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Commentary :: Social Welfare
Low Taxes is an Act of Desperation
20 Dec 2016
A low business tax can be counterproductive if a deadbeat infrastructure arises through lower state revenues. Lowering business tax rates leads first to enormous budget holes. Employees will bear this burden at the end: through the social cuts sparked off by the budget imbalances and by the rise of mass taxes.

The economist Rudolf Hickel warns: The low tax plans of Theresa May and Donald Trump are dangerous. Down with taxes! Will Theresa May lure Indian firms to Great Britain?

[This interview published on 12/14/16 is translated from the German on the Internet, The 74-year old economist is the author of many books and directed the Institute of Labor and Economy at the University of Bremen up to 2009. He is a co-founder of the Alternative Economic Policy study group.]

taz: Mr. Hickel, the future US president Donald Trump, Hungary's Premier Victor Orban, and Great Britain's Prime Minister Theresa May – all want to drastically lower business taxes in their countries. What is your opinion?

Rudolf Hickel: A primitive myth, the Swiftian tax table, stands behind the plans of the governments. When business taxes fall, businesses have more incentives for investments. The gross domestic product – the basis for assessment – and the tax revenues grow. So a lower t0061 rate should lead to higher tax revenues at the end.

Does this mechanism really function?

No, and that is proven by history. The height of the tax rate is not the sole decisive criterion for investments by businesses. The infrastructure, the supply of trained workers, and net possibilities are the really important reasons for a location decision. A low business tax can even be counter-productive if a deadbeat infrastructure arises through lower state revenues.

What does it look like in practice?

Look at Germany. The Schroeder government lowered the business taxes – like the corporation tax. The expected growth impulses and the additional tax revenues that should compensate the losses through the lower tax rates were canceled. Ronald Reagan tested that in the US. The result was higher state debts through tax reductions, neoliberal insanity.

Why then do countries like Luxemburg and Ireland profit from their tax incentives for businesses?

Businesses did not become sustainable and active in these countries and bring investments and employment. "Tax optimization" of big businesses occurred, for example withdrawing profits from other countries tax-free with the help of patent payments. The international companies in Great Britain are concerned that the country leaves the EU domestic market, not about excessive business taxes. No business from Germany would migrate to Great Britain only because the business tax is six percentage points lower – especially not with the current uncertainty and downswing of the pound.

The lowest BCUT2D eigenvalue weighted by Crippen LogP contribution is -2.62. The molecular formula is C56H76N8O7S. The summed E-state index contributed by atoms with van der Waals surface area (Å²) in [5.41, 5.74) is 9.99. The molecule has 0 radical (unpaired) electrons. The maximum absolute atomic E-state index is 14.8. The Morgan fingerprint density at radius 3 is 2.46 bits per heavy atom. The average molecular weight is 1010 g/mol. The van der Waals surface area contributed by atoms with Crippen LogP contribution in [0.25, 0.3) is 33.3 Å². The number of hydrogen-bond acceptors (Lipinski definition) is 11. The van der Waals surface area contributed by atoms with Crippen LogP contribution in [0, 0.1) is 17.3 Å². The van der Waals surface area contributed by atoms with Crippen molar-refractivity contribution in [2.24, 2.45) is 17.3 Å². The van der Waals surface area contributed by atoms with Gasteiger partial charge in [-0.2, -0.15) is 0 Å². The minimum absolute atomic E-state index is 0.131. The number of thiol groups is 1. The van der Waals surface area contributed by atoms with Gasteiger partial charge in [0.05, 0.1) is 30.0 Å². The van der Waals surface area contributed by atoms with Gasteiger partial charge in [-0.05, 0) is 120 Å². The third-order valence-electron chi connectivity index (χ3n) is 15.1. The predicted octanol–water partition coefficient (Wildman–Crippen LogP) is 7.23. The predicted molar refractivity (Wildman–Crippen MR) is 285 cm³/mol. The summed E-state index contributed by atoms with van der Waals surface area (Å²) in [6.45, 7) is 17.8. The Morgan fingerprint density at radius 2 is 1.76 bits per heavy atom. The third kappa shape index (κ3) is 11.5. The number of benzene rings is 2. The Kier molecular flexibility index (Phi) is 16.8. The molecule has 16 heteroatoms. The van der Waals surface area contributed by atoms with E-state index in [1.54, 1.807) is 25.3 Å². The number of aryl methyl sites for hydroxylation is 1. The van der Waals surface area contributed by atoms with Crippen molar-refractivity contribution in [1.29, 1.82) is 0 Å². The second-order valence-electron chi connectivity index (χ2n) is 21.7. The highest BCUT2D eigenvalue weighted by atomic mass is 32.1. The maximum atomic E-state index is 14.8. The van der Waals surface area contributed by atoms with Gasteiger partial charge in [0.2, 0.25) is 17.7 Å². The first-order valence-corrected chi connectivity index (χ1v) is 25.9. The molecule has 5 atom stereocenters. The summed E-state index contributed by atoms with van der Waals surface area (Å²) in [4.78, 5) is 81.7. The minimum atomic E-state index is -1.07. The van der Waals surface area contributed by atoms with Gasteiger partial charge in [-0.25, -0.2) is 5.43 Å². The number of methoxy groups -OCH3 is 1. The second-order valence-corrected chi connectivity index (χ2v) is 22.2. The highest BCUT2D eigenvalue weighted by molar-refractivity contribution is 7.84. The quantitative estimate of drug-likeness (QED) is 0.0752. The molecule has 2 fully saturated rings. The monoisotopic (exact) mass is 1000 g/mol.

How do you judge Theresa May's announcement?

The obsequiousness with low tax rates is an act of desperation. It is an admission that the Brexit has dreadful consequences – that cannot be stopped.

What dangers threaten through possible tax reductions in the US and Great Britain?

I see two great dangers with this policy. The first is within one country. Lowering business tax rates leads first to enormous budget holes. Employees will bear this burden at the end: through the social cuts sparked off by the budget imbalances and by increased mass taxes like the sales tax to offset this deficit.

What is the second danger?

This is the increasing competition between states to raise their location advantages and to lower taxes. This is the beggar-thy-neighbor policy – make your neighbor into a beggar. Tax dumping is carried out at the cost of other states to gain supposed economic advantages. This is similar to the Euro-crisis. Germany exports wage cost advantages and pushes out domestic businesses. A tax race also harms other countries and forces them to join in this competition. The results are the destruction of trade relations, state debt crises, and intensified austerity policies.

Where do you see parallels between Orban, Trump, and May?

Their tax concepts are an expression of re-nationalization, populism, and right-wing screening. They collect points among voters with the same sayings: USA First, Britain First. A screening policy follows in trade. Nationalist protectionism and the swing to the right are two sides of the same coin.

Let's stay with Trump for a moment. Aside from tax policy, what other nationalist measures do you expect in US economic policy?

In the election campaign, Trump promised to bring back jobs to people in the Rust Belt. He will promote screening American industry outwards. If he really does that consistently, he has two other instruments besides fiscal policy. One is an aggressive "Buy US" – strategy. This means hardly any or no foreign businesses will be commissioned in the public sector. As the second instrument, he could reject free trade agreements and impose high dumping tariffs on foreign imported goods. Dumping tariffs are a harsh instrument that can have very fast effects on world trade.

In Germany, there are only a few Trump fans. However, some say: "At least the TTIP (Transatlantic Trade and Investment Partnership between the EU and the US) will not pass now." Do you see it that way?

I cannot be glad about this. Critics of the TTIP do not want re-nationalization through screening. They want trade relations on the basis of the highest social, ecological and economic standards for all countries. We want above all to inactivate the power of corporations. Nationalist protectionism is the other extreme to the total neoliberal free trade.
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